A Naturopath is a health practitioner who applies natural therapies. Her/his spectrum comprises far more than fasting, nutrition, water, and exercise; it includes approved natural healing practices such as Homeopathy, Acupuncture, and Herbal Medicine, as well as the use of modern methods like Bio-Resonance, Ozone-Therapy, and Colon Hydrotherapy. At a time when modern technology, environmental pollution, poor diet, and stress play a significant role in the degradation of health, a Naturopath’s ability to apply natural methods of healing is of considerable importance.
Naturopathy uses a series of principles and beliefs to create individual treatment plans.
These principles and beliefs are:
- Self-healing: Identifying and removing obstacles to recovery, allows for natural healing.
- Underlying symptoms: Rather than stopping symptoms, a naturopathic doctor can resolve underlying physical or mental issues by treating the body, mind, and spirit.
- Harmless treatment: Treatment plans should not have harmful side effects or control symptoms negatively.
- Holistic treatment: A naturopathic doctor must recognize individuality to treat all aspects of a person’s health effectively.
- Education in treatment: Naturopathic doctors teach self-care to help empower people against ill health.
- Prevention: It is good to remove toxic substances from a lifestyle to prevent problems from arising.
Therapies may include acupuncture, herbal medicine, and homeopathy. Frequently, a Naturopath is the last resort in a patient’s long search for health. Providing personalized care to each patient, the naturopath sees humankind as a holistic unity of body, mind, and spirit.
Naturopathic doctors design medical care plans to suit individual needs and health conditions. This means the treatment plans they offer can vary, but they all follow similar principles.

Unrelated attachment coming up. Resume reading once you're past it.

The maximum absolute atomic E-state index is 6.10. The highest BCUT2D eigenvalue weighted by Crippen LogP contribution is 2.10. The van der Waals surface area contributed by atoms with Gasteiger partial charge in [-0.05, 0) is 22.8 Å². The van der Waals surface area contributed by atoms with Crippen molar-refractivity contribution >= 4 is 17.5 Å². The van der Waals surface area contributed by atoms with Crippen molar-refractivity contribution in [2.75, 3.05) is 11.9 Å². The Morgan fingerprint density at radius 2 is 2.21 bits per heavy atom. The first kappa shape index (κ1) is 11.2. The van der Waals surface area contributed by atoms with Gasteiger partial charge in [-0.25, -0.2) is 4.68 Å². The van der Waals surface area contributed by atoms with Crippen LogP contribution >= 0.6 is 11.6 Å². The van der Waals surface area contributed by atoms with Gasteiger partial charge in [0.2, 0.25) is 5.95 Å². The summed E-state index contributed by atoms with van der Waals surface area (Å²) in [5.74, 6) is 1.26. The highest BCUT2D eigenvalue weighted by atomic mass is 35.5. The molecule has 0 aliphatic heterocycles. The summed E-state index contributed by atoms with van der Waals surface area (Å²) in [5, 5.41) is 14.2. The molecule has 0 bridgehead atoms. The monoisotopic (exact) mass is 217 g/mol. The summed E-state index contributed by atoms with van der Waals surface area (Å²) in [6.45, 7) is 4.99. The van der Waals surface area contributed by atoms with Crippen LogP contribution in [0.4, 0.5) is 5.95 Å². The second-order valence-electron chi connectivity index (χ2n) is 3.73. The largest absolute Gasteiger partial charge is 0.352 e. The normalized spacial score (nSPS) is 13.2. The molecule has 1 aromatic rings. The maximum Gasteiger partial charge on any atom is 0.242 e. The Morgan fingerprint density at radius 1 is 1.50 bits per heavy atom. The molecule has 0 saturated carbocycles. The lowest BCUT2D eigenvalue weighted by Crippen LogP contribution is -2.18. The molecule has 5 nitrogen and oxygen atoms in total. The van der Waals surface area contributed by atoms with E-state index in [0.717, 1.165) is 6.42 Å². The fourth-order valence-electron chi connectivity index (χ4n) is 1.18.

Most treatments include food and nutrition. A naturopathic doctor will customize recommendations for the individual.
A diet plan will typically use whole foods, for example, fruit, vegetables, lean meat, and whole grains.
The doctor may also offer advice on maximizing nutritional value by eating seasonal, local food. Some believe food is better for the body when consumed raw, rather than cooked.
Treatments a naturopathic doctor may offer include:
- diet and nutrition recommendations
- behavioral change, such as exercise and lifestyle
- homeopathy, a type of natural medicine
- hydrotherapy, which is water-based treatment
- manipulative therapy, for instance, putting pressure on certain parts of the body to establish balance
- herbal dietary supplements
A small 2020 study suggests that naturopathic treatment plans are useful in controlling type 2 diabetes.
In some cases, with the appropriate license, naturopathic doctors can recommend prescription drugs, undertake minor surgeries, and give vaccinations.
Naturopathic treatments are usually not a person’s first source of healthcare. People often seek naturopathic remedies when traditional or other complementary treatments are not effective.
A 2019 review of studies found that methods that use naturopathy may be effective in:
- cardiovascular disease
- musculoskeletal pain
- type 2 diabetes
- polycystic ovary syndrome
- some other chronic conditions
An older 2007 review found evidence that the herbal medicines of devil’s claw, white willow bark, and cayenne can alleviate pain more effectively than placebo. However, the authors acknowledge that the reporting quality of the studies in the review was poor.
There is anecdotal evidence to suggest naturopathic treatments such as acupuncture can cure chronic disorders, but again, this is not well supported scientifically.
A 2018 review found that naturopathic treatments helped control problems that follow operations. For example, acupuncture and acupressure can reduce symptoms of vomiting and nausea. Aromatherapy and music may also reduce pain, stress, and anxiety.
Many practices, such as healthful eating, are likely to be safe, but experts warn that regulations and licenses do not guarantee safe treatment.
Studies in naturopathic treatments often have small sample sizes and lack supporting scientific evidence.
In 2013, a publication by the World Health Organisation (WHO) categorized naturopathy under Traditional and Complementary Medicine. Overall, the WHO state that this area needs more evidence to be sure practices are useful and harmless.